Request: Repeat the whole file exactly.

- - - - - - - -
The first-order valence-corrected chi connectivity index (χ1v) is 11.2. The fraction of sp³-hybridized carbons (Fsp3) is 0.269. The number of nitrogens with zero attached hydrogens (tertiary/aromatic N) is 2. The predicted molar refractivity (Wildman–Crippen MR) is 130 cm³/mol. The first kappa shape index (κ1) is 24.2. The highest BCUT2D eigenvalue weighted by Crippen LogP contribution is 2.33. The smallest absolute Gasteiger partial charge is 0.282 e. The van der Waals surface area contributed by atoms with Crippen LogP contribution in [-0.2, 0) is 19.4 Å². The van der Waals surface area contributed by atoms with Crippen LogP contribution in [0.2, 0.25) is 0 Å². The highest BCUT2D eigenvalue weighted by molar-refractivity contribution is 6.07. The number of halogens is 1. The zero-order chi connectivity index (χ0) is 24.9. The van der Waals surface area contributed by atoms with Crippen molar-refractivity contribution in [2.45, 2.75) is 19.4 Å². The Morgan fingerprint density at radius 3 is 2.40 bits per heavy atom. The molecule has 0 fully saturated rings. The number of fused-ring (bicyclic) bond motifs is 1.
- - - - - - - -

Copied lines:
The first-order valence-corrected chi connectivity index (χ1v) is 11.2. The fraction of sp³-hybridized carbons (Fsp3) is 0.269. The number of nitrogens with zero attached hydrogens (tertiary/aromatic N) is 2. The predicted molar refractivity (Wildman–Crippen MR) is 130 cm³/mol. The first kappa shape index (κ1) is 24.2. The highest BCUT2D eigenvalue weighted by Crippen LogP contribution is 2.33. The smallest absolute Gasteiger partial charge is 0.282 e. The van der Waals surface area contributed by atoms with Crippen LogP contribution in [-0.2, 0) is 19.4 Å². The van der Waals surface area contributed by atoms with Crippen LogP contribution in [0.2, 0.25) is 0 Å². The highest BCUT2D eigenvalue weighted by molar-refractivity contribution is 6.07. The number of halogens is 1. The zero-order chi connectivity index (χ0) is 24.9. The van der Waals surface area contributed by atoms with Crippen molar-refractivity contribution in [2.45, 2.75) is 19.4 Å². The Morgan fingerprint density at radius 3 is 2.40 bits per heavy atom. The molecule has 0 fully saturated rings. The number of fused-ring (bicyclic) bond motifs is 1.